Saturday, October 03, 2015
Current U.S. Drought Monitor

NOTE: To view regional drought conditions, click on map above. State maps can be accessed from regional maps.

The data cutoff for Drought Monitor maps is each Tuesday at 8 a.m. EDT. The maps, which are based on analysis of the data, are released each Thursday at 8:30 a.m. Eastern Time.

Download PDF View last week's map Statistics Comparison Statistics Table Change Maps

The U.S. Drought Monitor is produced through a partnership between the National Drought Mitigation Center at the University of Nebraska-Lincoln, the United States Department of Agriculture, and the National Oceanic and Atmospheric Administration.

For local details and impacts, please contact your State Climatologist or Regional Climate Center.

Current National Drought Summary


Although increasingly wet weather has been noted over parts of the East, any rain falling after Tuesday morning (8 a.m., EDT) will be incorporated into next week’s U.S. Drought Monitor. For this week’s analysis, above-normal temperatures prevailed across much of the country, though heavy rain and near-normal temperatures were observed over parts of the Gulf Coast and Southeast. In addition, moderate to heavy rain was noted in western portions of the Corn Belt. In contrast, protracted dryness prevailed over the Northeast, while seasonably dry weather continued over the western U.S.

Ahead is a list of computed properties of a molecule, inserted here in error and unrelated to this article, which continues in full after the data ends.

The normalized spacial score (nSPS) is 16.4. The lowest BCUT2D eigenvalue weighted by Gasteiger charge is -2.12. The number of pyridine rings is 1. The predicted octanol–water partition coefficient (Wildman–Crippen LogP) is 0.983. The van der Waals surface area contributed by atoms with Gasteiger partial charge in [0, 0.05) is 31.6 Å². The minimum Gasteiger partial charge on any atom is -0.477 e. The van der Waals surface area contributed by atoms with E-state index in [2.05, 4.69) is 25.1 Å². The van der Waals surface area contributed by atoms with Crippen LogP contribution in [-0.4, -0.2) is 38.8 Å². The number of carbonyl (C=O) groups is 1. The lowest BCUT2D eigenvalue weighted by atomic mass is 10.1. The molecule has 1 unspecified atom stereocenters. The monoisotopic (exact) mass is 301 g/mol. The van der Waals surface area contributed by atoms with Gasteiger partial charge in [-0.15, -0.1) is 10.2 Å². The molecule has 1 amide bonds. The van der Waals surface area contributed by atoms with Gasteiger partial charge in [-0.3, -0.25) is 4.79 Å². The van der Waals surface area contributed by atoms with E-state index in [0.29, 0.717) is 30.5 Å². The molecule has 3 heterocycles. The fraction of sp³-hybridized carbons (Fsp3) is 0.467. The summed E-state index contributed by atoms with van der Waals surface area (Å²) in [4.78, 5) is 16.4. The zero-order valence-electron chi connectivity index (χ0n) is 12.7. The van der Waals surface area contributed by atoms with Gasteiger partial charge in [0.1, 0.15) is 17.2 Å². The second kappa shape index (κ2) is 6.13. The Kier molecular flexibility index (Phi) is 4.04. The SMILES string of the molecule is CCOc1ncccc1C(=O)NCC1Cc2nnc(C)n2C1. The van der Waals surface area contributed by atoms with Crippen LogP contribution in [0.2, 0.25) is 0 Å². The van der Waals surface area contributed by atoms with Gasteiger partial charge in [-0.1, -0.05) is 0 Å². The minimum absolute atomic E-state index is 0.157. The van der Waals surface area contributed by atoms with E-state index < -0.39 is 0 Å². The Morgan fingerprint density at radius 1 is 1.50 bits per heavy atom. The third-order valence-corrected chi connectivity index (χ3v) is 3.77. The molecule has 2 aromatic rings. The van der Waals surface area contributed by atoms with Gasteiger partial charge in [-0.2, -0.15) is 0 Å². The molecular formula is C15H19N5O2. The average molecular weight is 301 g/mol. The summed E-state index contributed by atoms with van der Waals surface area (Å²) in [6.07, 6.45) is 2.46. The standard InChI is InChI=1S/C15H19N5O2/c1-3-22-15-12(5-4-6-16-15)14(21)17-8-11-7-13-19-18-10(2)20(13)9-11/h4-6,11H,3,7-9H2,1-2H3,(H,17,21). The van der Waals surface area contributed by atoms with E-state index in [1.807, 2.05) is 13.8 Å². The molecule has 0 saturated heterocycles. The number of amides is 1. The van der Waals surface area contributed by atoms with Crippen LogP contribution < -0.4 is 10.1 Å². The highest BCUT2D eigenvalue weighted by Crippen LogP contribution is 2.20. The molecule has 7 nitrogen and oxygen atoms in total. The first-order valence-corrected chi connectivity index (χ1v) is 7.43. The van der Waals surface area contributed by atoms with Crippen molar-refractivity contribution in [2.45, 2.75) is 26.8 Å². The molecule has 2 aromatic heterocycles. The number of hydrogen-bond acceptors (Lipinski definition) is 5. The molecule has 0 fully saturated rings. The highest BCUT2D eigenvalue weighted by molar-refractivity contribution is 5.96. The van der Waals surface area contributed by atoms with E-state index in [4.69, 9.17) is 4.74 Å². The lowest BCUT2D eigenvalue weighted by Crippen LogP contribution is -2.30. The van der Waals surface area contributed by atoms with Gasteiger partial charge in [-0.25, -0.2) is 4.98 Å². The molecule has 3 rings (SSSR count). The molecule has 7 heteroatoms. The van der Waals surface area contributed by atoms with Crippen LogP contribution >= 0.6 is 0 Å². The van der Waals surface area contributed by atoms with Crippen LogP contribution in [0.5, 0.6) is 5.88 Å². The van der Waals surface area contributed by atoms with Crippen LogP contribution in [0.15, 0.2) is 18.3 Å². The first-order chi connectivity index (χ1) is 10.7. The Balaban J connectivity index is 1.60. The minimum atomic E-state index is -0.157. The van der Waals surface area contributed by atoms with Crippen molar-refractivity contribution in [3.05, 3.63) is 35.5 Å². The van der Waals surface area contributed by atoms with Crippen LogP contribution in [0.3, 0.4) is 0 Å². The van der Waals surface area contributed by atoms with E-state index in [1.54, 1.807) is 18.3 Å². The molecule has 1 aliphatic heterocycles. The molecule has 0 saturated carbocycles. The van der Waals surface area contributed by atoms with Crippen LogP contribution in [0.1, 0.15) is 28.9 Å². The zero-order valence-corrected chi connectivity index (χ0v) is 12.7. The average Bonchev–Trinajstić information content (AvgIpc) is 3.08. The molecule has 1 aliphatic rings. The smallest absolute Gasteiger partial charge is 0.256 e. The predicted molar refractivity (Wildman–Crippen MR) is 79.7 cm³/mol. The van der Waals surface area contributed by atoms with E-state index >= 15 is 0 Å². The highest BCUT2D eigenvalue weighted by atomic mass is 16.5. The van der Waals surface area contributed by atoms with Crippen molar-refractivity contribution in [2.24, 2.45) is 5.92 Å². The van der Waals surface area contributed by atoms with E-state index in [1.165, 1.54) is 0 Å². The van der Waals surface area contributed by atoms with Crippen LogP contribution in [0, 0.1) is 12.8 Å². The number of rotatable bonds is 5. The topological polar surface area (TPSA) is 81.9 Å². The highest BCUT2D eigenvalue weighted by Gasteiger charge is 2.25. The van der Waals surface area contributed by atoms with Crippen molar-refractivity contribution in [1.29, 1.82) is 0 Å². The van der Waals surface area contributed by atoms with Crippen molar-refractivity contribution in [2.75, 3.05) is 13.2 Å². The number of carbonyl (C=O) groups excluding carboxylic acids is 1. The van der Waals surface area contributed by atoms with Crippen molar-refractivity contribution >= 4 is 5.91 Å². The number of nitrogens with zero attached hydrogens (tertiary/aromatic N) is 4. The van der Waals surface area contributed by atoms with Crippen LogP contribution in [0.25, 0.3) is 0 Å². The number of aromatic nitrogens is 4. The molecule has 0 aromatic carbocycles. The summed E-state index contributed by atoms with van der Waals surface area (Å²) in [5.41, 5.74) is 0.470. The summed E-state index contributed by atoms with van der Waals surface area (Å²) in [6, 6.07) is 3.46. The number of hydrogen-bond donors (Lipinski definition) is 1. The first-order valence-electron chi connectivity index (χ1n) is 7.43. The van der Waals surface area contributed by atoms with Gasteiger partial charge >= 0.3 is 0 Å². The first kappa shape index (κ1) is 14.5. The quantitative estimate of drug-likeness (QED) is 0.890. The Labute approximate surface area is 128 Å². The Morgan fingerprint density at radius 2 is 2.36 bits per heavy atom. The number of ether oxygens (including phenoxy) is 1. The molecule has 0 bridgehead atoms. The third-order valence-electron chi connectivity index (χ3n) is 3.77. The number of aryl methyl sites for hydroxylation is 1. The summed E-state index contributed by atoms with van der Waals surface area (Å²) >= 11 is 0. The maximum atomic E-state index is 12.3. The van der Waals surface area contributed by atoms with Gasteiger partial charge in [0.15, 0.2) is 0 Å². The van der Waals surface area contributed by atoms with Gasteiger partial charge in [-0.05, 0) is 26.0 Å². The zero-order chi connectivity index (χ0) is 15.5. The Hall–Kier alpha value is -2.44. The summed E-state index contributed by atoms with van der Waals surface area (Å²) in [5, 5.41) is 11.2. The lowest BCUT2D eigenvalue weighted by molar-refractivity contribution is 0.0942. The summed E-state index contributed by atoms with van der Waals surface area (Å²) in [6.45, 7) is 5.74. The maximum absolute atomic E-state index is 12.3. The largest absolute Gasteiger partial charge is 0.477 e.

Alaska, Hawaii, and Puerto Rico

In Alaska, widespread showers over southern and western portions of the state fell outside of the Moderate Drought (D1) areas. In Hawaii, reports from the field supported the removal of the lingering Moderate Drought (D1), with locally more than 6 inches of rain reported on the Big Island. In Puerto Rico, moderate heavy rainfall (2-6 inches) further reduced drought intensity and coverage over the northwestern corner of the island, though like last week, the core Extreme Drought (D3) areas generally missed out on the rain.

Central Plains

Above-normal temperatures accompanied scattered showers, with little widespread change to this week’s drought depiction. Abnormal Dryness (D0) was increased over eastern portions of Colorado, coinciding with locales where 60-day rainfall has tallied 50 percent of normal or less. There were no changes to the Moderate Drought (D1) in Kansas, where this week’s light shower activity (generally 0.5 inch or less) was insufficient for drought reduction.


Locally heavy rain along the Gulf Coast contrasted with increasingly dry, hot conditions farther north. For the period, rain totaled 2 to nearly 5 inches over southern portions of Louisiana and Mississippi, supporting the reduction of Abnormal Dryness (D0) to Severe Drought (D2) from south to north, though rainfall diminished rapidly away from the coast. Meanwhile, Extreme Drought (D3) prevailed and in some cases expanded, with 90-day rainfall totaling locally less than 30 percent of normal.

Mid-Atlantic and Northeast